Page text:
Most employees have the goal to work their way up at their respective companies. And while that can certainly take time, the idea is to generally be progressing in an upward fashion. Getting demoted, therefore, is usually considered a major career setback and one we're mostly advised to avoid.

But in some situations, getting demoted actually isn't all that detrimental. It could, in fact, end up helping your career in the long run.

When getting demoted works out

It's often the case that when you get demoted, you don't really get a say in the matter. Rather, you're told that to remain employed, you have no choice but to accept a lesser role.

Man covering his face while sitting at a desk.

IMAGE SOURCE: GETTY IMAGES.

But not all demotions work that way, and you could come to find that you're in a position in which your demotion is more voluntary in nature. How might that come about? Let's say you were promoted six months back and have been struggling in your role ever since. If you were doing well in your former position, you might proactively ask to go back to it until you're able to boost your skills or increase your knowledge base to better perform at the next level up.

In that sort of situation, getting demoted might actually help you grow as an employee and maintain a good reputation within your company. After all, you're better off excelling at a lower level than failing at a higher one.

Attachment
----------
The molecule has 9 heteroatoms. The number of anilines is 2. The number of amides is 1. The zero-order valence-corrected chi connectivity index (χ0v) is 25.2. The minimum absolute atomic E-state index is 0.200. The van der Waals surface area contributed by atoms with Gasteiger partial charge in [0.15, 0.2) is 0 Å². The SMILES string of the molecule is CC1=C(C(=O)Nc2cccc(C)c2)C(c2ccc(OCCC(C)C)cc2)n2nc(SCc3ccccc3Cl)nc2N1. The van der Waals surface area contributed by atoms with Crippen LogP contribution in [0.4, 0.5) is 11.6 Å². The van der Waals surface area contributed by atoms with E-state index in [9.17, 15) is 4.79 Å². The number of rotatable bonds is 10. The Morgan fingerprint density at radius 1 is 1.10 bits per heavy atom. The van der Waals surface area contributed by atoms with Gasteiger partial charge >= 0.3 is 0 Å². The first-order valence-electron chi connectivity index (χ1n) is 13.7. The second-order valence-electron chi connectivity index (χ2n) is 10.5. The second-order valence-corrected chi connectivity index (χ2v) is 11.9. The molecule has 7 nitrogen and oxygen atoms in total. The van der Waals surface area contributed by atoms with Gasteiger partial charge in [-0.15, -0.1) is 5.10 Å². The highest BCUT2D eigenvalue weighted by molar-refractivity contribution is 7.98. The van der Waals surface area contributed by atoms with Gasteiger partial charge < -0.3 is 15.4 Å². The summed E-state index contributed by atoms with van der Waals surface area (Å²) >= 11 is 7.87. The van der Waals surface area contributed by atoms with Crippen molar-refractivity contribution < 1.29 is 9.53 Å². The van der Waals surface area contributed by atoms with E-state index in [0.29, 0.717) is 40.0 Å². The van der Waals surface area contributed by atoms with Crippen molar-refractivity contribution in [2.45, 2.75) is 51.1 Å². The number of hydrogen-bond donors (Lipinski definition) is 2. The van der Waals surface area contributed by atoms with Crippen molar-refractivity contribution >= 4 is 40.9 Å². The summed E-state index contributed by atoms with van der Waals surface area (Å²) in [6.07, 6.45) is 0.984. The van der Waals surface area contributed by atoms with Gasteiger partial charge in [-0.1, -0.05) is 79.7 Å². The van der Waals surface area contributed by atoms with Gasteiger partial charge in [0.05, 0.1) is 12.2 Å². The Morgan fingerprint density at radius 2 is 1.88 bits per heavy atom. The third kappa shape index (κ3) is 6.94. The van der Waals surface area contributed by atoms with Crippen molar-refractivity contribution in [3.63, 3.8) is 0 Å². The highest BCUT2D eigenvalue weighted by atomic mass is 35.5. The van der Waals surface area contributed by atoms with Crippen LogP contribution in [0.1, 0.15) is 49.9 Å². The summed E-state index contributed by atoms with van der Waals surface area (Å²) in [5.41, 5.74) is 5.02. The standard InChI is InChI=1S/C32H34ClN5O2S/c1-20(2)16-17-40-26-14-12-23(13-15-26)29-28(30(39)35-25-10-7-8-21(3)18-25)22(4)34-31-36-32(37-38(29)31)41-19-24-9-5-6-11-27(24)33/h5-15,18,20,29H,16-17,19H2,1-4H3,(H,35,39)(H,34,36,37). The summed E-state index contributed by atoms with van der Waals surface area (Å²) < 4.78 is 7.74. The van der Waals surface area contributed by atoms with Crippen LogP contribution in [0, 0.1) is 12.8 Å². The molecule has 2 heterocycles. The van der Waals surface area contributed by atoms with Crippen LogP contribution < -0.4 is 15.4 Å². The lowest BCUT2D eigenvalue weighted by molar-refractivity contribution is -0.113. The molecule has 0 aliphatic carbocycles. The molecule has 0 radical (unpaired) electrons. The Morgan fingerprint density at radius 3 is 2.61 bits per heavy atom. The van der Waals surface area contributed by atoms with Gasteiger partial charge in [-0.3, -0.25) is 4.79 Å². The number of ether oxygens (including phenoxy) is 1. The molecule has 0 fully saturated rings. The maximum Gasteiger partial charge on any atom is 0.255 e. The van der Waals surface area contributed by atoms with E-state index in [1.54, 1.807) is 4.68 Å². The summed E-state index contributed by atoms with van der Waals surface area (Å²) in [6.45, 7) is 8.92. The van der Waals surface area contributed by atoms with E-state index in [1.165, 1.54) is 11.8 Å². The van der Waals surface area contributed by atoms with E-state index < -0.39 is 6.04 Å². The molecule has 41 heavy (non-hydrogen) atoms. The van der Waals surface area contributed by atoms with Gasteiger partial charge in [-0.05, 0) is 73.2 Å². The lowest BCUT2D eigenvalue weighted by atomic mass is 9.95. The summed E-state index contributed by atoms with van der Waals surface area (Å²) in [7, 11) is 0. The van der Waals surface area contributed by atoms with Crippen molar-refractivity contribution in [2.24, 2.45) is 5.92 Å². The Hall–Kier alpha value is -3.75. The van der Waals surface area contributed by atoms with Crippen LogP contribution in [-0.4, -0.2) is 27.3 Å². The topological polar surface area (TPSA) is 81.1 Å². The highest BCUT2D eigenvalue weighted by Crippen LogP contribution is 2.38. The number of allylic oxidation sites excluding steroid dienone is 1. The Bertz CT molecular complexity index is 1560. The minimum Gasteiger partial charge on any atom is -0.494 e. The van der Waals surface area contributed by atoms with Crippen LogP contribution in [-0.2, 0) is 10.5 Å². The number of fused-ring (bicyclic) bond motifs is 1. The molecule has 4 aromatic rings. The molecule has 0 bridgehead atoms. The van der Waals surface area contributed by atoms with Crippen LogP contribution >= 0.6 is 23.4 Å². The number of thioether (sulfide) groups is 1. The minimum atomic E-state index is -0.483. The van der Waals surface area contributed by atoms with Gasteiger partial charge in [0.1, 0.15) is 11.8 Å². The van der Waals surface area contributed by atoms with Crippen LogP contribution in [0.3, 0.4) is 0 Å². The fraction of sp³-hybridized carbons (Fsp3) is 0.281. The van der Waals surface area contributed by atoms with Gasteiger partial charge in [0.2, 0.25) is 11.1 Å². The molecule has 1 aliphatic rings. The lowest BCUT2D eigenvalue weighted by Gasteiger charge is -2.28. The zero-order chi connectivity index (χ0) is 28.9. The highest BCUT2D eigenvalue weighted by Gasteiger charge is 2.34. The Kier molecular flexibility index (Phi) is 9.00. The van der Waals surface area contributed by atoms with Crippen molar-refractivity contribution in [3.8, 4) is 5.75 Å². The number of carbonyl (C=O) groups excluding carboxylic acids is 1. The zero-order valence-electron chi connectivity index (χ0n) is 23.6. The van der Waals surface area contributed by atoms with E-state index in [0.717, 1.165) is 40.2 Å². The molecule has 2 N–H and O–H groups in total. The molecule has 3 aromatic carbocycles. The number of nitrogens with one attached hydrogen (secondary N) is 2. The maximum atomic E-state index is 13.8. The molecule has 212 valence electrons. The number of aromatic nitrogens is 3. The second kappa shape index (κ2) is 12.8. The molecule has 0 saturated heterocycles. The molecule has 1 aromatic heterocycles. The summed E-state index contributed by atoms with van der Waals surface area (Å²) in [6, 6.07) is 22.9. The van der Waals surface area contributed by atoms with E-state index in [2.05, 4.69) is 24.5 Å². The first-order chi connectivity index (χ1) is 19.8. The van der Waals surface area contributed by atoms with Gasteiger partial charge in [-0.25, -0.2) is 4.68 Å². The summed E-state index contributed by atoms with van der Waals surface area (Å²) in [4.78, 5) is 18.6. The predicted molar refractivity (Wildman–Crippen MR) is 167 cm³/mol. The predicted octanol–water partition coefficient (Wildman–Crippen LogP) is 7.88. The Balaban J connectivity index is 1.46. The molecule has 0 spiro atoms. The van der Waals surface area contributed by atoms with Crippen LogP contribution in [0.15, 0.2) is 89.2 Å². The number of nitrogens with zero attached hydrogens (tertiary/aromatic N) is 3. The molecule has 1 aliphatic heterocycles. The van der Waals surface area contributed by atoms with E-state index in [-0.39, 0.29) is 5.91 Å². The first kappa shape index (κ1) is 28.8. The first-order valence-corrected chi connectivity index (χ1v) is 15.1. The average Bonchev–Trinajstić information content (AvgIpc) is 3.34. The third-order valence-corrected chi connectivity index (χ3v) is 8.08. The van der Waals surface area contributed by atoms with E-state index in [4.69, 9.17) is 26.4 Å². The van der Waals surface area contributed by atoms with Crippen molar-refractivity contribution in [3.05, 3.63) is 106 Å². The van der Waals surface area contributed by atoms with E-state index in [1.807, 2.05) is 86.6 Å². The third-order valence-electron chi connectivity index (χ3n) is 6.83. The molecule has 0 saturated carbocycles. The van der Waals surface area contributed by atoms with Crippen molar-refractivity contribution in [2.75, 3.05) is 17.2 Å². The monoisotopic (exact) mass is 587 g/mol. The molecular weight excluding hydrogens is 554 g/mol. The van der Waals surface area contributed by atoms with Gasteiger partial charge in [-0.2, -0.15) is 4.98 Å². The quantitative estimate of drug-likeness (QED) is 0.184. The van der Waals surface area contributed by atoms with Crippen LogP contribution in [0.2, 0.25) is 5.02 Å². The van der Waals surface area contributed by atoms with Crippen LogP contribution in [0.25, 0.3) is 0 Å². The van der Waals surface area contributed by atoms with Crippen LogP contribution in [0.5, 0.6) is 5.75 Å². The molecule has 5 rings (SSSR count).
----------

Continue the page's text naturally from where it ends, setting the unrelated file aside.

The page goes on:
Another reason to consider a demotion? When you're unhappy with your work–life balance. It's generally the case that the higher you climb on the corporate ladder, the more time you spend chained to your desk. If taking a step back helps you better manage your family- and household-related responsibilities, all the while preventing full-fledged burnout, then it's a worthwhile move to make.

Remember, too, that as your personal life evolves, you'll have more opportunities to grow professionally. But if, say, you currently have young children who need you around a lot, you might be better off reverting to a less time-intensive role and pursuing a promotion when things calm down on the home front.

See the sliver lining

Of course, it won't always be the case that you get a say in a demotion. If your performance isn't up to par, or if your manager notices that you're consistently struggling to manage your workload, your boss might suggest taking a step backward. And demoralizing as that might be at first, recognize that it could end up being a good thing for your career -- especially if it prevents you from getting fired for failing to meet expectations.

All of that said, getting demoted could mean taking a hit on salary, so you'll need to run some numbers to see what an income reduction might mean for you and take steps to work around it. On the other hand, your company might agree to take away some responsibilities but leave your earnings intact, and if that happens to you, it's not such a terrible position to be in.

The Motley Fool has a disclosure policy.